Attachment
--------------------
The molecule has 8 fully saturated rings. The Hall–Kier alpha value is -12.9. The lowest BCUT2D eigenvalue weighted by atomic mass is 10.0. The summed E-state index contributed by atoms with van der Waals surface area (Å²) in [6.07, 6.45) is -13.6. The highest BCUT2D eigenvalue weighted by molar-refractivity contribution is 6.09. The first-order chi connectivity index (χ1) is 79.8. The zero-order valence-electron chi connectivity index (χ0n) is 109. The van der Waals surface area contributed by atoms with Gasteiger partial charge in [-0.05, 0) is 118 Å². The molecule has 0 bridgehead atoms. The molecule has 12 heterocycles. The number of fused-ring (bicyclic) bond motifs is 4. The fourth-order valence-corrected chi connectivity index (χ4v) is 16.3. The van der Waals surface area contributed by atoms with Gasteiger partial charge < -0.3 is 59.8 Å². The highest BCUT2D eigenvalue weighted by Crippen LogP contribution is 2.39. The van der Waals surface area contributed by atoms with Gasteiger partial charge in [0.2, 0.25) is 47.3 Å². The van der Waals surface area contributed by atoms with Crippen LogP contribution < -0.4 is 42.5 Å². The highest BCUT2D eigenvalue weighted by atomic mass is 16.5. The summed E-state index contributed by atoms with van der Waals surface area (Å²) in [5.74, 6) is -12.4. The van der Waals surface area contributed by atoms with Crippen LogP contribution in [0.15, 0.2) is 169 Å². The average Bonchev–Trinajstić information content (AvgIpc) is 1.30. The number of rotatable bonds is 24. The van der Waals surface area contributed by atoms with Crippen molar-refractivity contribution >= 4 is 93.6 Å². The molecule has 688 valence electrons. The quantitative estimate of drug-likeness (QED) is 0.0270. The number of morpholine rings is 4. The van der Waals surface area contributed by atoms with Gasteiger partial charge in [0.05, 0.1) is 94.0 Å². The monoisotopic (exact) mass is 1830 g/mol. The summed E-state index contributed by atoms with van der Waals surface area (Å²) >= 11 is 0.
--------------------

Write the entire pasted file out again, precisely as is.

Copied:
The molecule has 8 fully saturated rings. The Hall–Kier alpha value is -12.9. The lowest BCUT2D eigenvalue weighted by atomic mass is 10.0. The summed E-state index contributed by atoms with van der Waals surface area (Å²) in [6.07, 6.45) is -13.6. The highest BCUT2D eigenvalue weighted by molar-refractivity contribution is 6.09. The first-order chi connectivity index (χ1) is 79.8. The zero-order valence-electron chi connectivity index (χ0n) is 109. The van der Waals surface area contributed by atoms with Gasteiger partial charge in [-0.05, 0) is 118 Å². The molecule has 0 bridgehead atoms. The molecule has 12 heterocycles. The number of fused-ring (bicyclic) bond motifs is 4. The fourth-order valence-corrected chi connectivity index (χ4v) is 16.3. The van der Waals surface area contributed by atoms with Gasteiger partial charge < -0.3 is 59.8 Å². The highest BCUT2D eigenvalue weighted by Crippen LogP contribution is 2.39. The van der Waals surface area contributed by atoms with Gasteiger partial charge in [0.2, 0.25) is 47.3 Å². The van der Waals surface area contributed by atoms with Crippen LogP contribution < -0.4 is 42.5 Å². The highest BCUT2D eigenvalue weighted by atomic mass is 16.5. The summed E-state index contributed by atoms with van der Waals surface area (Å²) in [5.74, 6) is -12.4. The van der Waals surface area contributed by atoms with Crippen LogP contribution in [0.15, 0.2) is 169 Å². The average Bonchev–Trinajstić information content (AvgIpc) is 1.30. The number of rotatable bonds is 24. The van der Waals surface area contributed by atoms with Crippen molar-refractivity contribution >= 4 is 93.6 Å². The molecule has 688 valence electrons. The quantitative estimate of drug-likeness (QED) is 0.0270. The number of morpholine rings is 4. The van der Waals surface area contributed by atoms with Gasteiger partial charge in [0.05, 0.1) is 94.0 Å². The monoisotopic (exact) mass is 1830 g/mol. The summed E-state index contributed by atoms with van der Waals surface area (Å²) >= 11 is 0.